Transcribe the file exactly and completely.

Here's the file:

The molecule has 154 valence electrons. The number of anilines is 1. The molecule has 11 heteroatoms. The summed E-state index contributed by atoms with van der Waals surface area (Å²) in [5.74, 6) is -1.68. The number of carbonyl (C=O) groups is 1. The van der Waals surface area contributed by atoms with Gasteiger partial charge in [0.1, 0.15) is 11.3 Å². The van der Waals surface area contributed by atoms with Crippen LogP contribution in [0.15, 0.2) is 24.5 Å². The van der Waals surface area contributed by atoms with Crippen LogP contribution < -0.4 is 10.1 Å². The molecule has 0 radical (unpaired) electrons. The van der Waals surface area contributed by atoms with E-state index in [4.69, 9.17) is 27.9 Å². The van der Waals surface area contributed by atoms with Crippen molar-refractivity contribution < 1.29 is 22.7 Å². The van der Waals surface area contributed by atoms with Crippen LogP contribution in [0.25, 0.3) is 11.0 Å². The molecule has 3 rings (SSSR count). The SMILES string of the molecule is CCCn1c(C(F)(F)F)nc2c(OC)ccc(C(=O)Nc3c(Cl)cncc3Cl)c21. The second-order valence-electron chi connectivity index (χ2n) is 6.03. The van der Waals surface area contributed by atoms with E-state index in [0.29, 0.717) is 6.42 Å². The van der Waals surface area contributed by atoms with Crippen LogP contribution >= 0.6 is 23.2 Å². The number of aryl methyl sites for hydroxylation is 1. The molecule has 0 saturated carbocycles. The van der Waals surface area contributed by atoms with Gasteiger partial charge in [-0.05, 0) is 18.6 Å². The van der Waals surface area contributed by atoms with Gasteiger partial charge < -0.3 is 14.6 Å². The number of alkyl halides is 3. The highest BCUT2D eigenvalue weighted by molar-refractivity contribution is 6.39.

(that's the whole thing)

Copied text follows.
The molecule has 154 valence electrons. The number of anilines is 1. The molecule has 11 heteroatoms. The summed E-state index contributed by atoms with van der Waals surface area (Å²) in [5.74, 6) is -1.68. The number of carbonyl (C=O) groups is 1. The van der Waals surface area contributed by atoms with Gasteiger partial charge in [0.1, 0.15) is 11.3 Å². The van der Waals surface area contributed by atoms with Crippen LogP contribution in [0.15, 0.2) is 24.5 Å². The van der Waals surface area contributed by atoms with Crippen LogP contribution < -0.4 is 10.1 Å². The molecule has 0 radical (unpaired) electrons. The van der Waals surface area contributed by atoms with E-state index in [4.69, 9.17) is 27.9 Å². The van der Waals surface area contributed by atoms with Crippen molar-refractivity contribution < 1.29 is 22.7 Å². The van der Waals surface area contributed by atoms with Crippen LogP contribution in [0.25, 0.3) is 11.0 Å². The molecule has 3 rings (SSSR count). The SMILES string of the molecule is CCCn1c(C(F)(F)F)nc2c(OC)ccc(C(=O)Nc3c(Cl)cncc3Cl)c21. The second-order valence-electron chi connectivity index (χ2n) is 6.03. The van der Waals surface area contributed by atoms with E-state index in [0.29, 0.717) is 6.42 Å². The van der Waals surface area contributed by atoms with Crippen LogP contribution >= 0.6 is 23.2 Å². The number of aryl methyl sites for hydroxylation is 1. The molecule has 0 saturated carbocycles. The van der Waals surface area contributed by atoms with Gasteiger partial charge in [-0.05, 0) is 18.6 Å². The van der Waals surface area contributed by atoms with Gasteiger partial charge < -0.3 is 14.6 Å². The number of alkyl halides is 3. The highest BCUT2D eigenvalue weighted by molar-refractivity contribution is 6.39.